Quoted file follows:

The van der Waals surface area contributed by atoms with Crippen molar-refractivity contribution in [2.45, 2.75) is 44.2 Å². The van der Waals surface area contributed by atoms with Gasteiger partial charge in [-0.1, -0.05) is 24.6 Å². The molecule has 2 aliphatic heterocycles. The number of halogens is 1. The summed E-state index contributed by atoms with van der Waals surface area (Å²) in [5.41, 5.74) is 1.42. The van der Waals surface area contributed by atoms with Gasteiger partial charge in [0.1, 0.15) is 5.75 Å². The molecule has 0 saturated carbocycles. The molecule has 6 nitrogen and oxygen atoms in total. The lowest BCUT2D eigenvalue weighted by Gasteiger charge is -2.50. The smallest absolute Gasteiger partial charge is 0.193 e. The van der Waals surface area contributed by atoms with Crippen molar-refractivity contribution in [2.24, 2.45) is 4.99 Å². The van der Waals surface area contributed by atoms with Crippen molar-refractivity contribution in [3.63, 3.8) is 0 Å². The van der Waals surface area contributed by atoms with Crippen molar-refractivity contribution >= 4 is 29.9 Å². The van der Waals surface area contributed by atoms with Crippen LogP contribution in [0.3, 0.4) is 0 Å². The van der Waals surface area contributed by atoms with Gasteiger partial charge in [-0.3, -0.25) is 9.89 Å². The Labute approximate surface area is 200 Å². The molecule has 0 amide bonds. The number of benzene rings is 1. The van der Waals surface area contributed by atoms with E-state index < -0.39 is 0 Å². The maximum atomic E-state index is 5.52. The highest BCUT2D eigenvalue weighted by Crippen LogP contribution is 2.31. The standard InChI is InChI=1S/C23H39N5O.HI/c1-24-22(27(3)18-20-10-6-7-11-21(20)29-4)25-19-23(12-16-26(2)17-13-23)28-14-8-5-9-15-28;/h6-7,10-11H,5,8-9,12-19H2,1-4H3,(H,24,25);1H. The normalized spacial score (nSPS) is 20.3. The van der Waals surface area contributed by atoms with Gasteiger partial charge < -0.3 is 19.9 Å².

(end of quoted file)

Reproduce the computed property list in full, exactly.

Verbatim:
The van der Waals surface area contributed by atoms with Crippen molar-refractivity contribution in [2.45, 2.75) is 44.2 Å². The van der Waals surface area contributed by atoms with Gasteiger partial charge in [-0.1, -0.05) is 24.6 Å². The molecule has 2 aliphatic heterocycles. The number of halogens is 1. The summed E-state index contributed by atoms with van der Waals surface area (Å²) in [5.41, 5.74) is 1.42. The van der Waals surface area contributed by atoms with Gasteiger partial charge in [0.1, 0.15) is 5.75 Å². The molecule has 0 saturated carbocycles. The molecule has 6 nitrogen and oxygen atoms in total. The lowest BCUT2D eigenvalue weighted by Gasteiger charge is -2.50. The smallest absolute Gasteiger partial charge is 0.193 e. The van der Waals surface area contributed by atoms with Crippen molar-refractivity contribution in [2.24, 2.45) is 4.99 Å². The van der Waals surface area contributed by atoms with Crippen molar-refractivity contribution in [3.63, 3.8) is 0 Å². The van der Waals surface area contributed by atoms with Crippen molar-refractivity contribution >= 4 is 29.9 Å². The van der Waals surface area contributed by atoms with Crippen LogP contribution in [0.3, 0.4) is 0 Å². The van der Waals surface area contributed by atoms with Gasteiger partial charge in [-0.3, -0.25) is 9.89 Å². The Labute approximate surface area is 200 Å². The molecule has 0 amide bonds. The number of benzene rings is 1. The van der Waals surface area contributed by atoms with E-state index < -0.39 is 0 Å². The maximum atomic E-state index is 5.52. The highest BCUT2D eigenvalue weighted by Crippen LogP contribution is 2.31. The standard InChI is InChI=1S/C23H39N5O.HI/c1-24-22(27(3)18-20-10-6-7-11-21(20)29-4)25-19-23(12-16-26(2)17-13-23)28-14-8-5-9-15-28;/h6-7,10-11H,5,8-9,12-19H2,1-4H3,(H,24,25);1H. The normalized spacial score (nSPS) is 20.3. The van der Waals surface area contributed by atoms with Gasteiger partial charge < -0.3 is 19.9 Å².